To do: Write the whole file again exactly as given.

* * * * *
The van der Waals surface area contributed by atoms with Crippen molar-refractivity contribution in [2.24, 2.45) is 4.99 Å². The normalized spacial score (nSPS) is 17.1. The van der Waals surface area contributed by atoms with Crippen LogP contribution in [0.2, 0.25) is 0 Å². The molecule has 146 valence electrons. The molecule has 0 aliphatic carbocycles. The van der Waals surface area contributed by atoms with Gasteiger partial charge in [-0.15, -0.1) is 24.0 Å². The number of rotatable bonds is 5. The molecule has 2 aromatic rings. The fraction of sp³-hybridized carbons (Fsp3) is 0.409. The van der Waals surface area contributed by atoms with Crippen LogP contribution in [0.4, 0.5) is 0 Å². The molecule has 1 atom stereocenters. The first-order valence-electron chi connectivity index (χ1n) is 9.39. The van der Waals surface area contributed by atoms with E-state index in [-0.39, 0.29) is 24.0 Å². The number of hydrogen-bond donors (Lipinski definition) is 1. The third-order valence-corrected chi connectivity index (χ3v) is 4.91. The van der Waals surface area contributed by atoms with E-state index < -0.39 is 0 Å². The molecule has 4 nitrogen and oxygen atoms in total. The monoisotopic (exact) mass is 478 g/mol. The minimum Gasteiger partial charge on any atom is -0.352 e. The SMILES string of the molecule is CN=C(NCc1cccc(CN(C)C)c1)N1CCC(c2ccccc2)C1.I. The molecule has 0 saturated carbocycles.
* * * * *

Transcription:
The van der Waals surface area contributed by atoms with Crippen molar-refractivity contribution in [2.24, 2.45) is 4.99 Å². The normalized spacial score (nSPS) is 17.1. The van der Waals surface area contributed by atoms with Crippen LogP contribution in [0.2, 0.25) is 0 Å². The molecule has 146 valence electrons. The molecule has 0 aliphatic carbocycles. The van der Waals surface area contributed by atoms with Gasteiger partial charge in [-0.15, -0.1) is 24.0 Å². The number of rotatable bonds is 5. The molecule has 2 aromatic rings. The fraction of sp³-hybridized carbons (Fsp3) is 0.409. The van der Waals surface area contributed by atoms with Crippen LogP contribution in [0.4, 0.5) is 0 Å². The molecule has 1 atom stereocenters. The first-order valence-electron chi connectivity index (χ1n) is 9.39. The van der Waals surface area contributed by atoms with E-state index in [-0.39, 0.29) is 24.0 Å². The number of hydrogen-bond donors (Lipinski definition) is 1. The third-order valence-corrected chi connectivity index (χ3v) is 4.91. The van der Waals surface area contributed by atoms with E-state index < -0.39 is 0 Å². The molecule has 4 nitrogen and oxygen atoms in total. The monoisotopic (exact) mass is 478 g/mol. The minimum Gasteiger partial charge on any atom is -0.352 e. The SMILES string of the molecule is CN=C(NCc1cccc(CN(C)C)c1)N1CCC(c2ccccc2)C1.I. The molecule has 0 saturated carbocycles.